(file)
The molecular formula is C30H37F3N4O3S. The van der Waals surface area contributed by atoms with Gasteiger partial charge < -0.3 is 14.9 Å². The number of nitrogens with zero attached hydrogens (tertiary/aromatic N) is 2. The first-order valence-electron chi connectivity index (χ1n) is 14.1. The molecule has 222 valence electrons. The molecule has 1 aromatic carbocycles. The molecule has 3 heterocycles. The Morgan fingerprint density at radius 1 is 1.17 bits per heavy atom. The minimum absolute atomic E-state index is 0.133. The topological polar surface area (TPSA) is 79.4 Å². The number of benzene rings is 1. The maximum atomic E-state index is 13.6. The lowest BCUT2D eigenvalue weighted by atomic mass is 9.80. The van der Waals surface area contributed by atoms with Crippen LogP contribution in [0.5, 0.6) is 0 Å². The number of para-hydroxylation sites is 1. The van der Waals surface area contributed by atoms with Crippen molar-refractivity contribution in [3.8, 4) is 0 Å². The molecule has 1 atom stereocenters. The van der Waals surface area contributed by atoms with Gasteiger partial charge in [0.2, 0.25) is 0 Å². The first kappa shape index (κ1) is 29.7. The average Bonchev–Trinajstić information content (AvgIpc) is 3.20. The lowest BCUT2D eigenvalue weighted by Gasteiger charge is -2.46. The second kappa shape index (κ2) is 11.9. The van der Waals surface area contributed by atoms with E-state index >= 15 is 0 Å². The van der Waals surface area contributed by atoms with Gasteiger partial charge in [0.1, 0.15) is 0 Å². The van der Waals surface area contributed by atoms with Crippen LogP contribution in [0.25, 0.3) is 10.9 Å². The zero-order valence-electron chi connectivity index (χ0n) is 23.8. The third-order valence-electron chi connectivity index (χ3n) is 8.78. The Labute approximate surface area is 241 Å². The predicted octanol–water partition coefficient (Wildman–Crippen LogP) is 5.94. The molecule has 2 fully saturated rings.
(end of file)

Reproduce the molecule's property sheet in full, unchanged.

The molecular formula is C30H37F3N4O3S. The van der Waals surface area contributed by atoms with Gasteiger partial charge < -0.3 is 14.9 Å². The number of nitrogens with zero attached hydrogens (tertiary/aromatic N) is 2. The first-order valence-electron chi connectivity index (χ1n) is 14.1. The molecule has 222 valence electrons. The molecule has 1 aromatic carbocycles. The molecule has 3 heterocycles. The Morgan fingerprint density at radius 1 is 1.17 bits per heavy atom. The minimum absolute atomic E-state index is 0.133. The topological polar surface area (TPSA) is 79.4 Å². The number of benzene rings is 1. The maximum atomic E-state index is 13.6. The lowest BCUT2D eigenvalue weighted by atomic mass is 9.80. The van der Waals surface area contributed by atoms with Crippen LogP contribution in [0.5, 0.6) is 0 Å². The number of para-hydroxylation sites is 1. The van der Waals surface area contributed by atoms with Crippen molar-refractivity contribution in [3.8, 4) is 0 Å². The molecule has 1 atom stereocenters. The van der Waals surface area contributed by atoms with Gasteiger partial charge in [0.2, 0.25) is 0 Å². The first kappa shape index (κ1) is 29.7. The average Bonchev–Trinajstić information content (AvgIpc) is 3.20. The lowest BCUT2D eigenvalue weighted by Gasteiger charge is -2.46. The second kappa shape index (κ2) is 11.9. The van der Waals surface area contributed by atoms with E-state index >= 15 is 0 Å². The van der Waals surface area contributed by atoms with Gasteiger partial charge in [0.1, 0.15) is 0 Å². The van der Waals surface area contributed by atoms with Crippen LogP contribution in [0.25, 0.3) is 10.9 Å². The zero-order valence-electron chi connectivity index (χ0n) is 23.8. The third-order valence-electron chi connectivity index (χ3n) is 8.78. The Labute approximate surface area is 241 Å². The predicted octanol–water partition coefficient (Wildman–Crippen LogP) is 5.94. The molecule has 2 fully saturated rings.